"Japanese Determined to Attack the United States in the Pacific" Jim Pinkerton of Newsday: "If you knew that President Franklin D. Roosevelt had received a memo a month before Pearl Harbor [with that title] and that he had done nothing about that information, would that knowledge change your perception of FDR as a wise war leader? Roosevelt received no such memo, of course, but President George W. Bush got a blunt warning five weeks before 9/11 and he did little or nothing. He even presided over a stand-down in preparations, concentrating on other concerns."
The warning came on August 6, 2001. News reports at the time say Bush quit work early that day and went fishing (he was on a month-long vacation after all). What did he do the following day? He went golfing at the Ridgewood Country Club in Waco, Texas. The Washington Post: "Bush seemed carefree as he spoke about the books he was reading, the work he was doing on his nearby ranch, his love of hot-weather jogging, his golf game and his 55th birthday. ... His staff said at the time that by far the biggest issue on his agenda was his decision on federal funding of stem cell research, followed by education, immigration and the Social Security 'lockbox.'"
Bush: "[The Aug. 6 PDB] included the fact that the FBI was conducting field investigations, which comforted me. You see, it meant the FBI was doing its job, the FBI was running down any lead. And I will tell you this, Scott, that had they found something, I'm confident they would have reported back to me. That's the way the system works. And whoever was the Acting FBI Director, had they found something, would have said, Mr. President, we have found something that you need to be concerned about in your duties to protect America. That didn't happen."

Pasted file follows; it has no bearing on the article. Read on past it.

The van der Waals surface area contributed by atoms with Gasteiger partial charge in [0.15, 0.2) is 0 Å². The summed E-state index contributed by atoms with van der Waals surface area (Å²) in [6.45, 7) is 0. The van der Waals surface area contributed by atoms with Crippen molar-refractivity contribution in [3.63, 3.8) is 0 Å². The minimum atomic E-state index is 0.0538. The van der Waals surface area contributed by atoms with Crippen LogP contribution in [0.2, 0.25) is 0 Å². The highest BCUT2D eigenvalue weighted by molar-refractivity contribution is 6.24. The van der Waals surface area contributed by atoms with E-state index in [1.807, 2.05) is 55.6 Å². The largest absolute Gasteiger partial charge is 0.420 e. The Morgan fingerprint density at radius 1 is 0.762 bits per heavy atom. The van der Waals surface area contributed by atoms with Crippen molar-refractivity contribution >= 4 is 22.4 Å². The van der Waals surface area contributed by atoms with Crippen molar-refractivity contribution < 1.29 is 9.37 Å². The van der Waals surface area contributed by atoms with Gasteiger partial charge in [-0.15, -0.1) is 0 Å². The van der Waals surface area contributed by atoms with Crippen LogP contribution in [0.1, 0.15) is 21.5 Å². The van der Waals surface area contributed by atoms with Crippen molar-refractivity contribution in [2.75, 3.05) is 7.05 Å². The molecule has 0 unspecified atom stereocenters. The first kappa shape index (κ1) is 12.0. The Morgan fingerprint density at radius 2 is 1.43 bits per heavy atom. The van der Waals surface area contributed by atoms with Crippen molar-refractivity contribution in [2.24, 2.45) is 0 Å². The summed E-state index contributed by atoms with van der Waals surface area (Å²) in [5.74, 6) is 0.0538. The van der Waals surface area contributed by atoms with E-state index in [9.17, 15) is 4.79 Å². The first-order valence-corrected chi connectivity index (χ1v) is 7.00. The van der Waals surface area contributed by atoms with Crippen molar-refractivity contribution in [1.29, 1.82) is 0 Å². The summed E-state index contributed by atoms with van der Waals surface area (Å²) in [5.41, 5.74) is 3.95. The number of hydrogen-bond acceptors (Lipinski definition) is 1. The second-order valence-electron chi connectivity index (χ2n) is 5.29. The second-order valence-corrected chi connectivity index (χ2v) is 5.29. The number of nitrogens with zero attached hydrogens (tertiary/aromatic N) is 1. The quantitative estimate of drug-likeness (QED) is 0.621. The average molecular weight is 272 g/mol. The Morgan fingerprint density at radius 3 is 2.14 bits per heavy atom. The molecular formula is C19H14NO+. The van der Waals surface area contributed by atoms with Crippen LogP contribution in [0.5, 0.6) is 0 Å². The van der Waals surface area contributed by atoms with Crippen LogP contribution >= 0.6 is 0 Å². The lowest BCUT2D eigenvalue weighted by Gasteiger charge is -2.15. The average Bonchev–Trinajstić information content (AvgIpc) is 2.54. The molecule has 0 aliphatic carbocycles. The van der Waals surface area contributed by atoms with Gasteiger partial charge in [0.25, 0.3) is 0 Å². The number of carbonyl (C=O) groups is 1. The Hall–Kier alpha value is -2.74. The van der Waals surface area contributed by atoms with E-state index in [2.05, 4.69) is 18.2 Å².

Amazing. Simply amazing. ... Also at that link: "Only George W. Bush could study a memo titled "Bin Laden Determined To Strike in US", and then blithely assert that it "said nothing about an attack on America." Note to the President: "US" is a common abbreviation for "the United States of America", the country we live in and of which you are the highest elected official, a country also often referred to in shorthand as "America." Good luck with that whole national security thing from hereon out."
One of my new favorite political blogs is by David Sirota, who also does work for the Center for American Progress. Go now.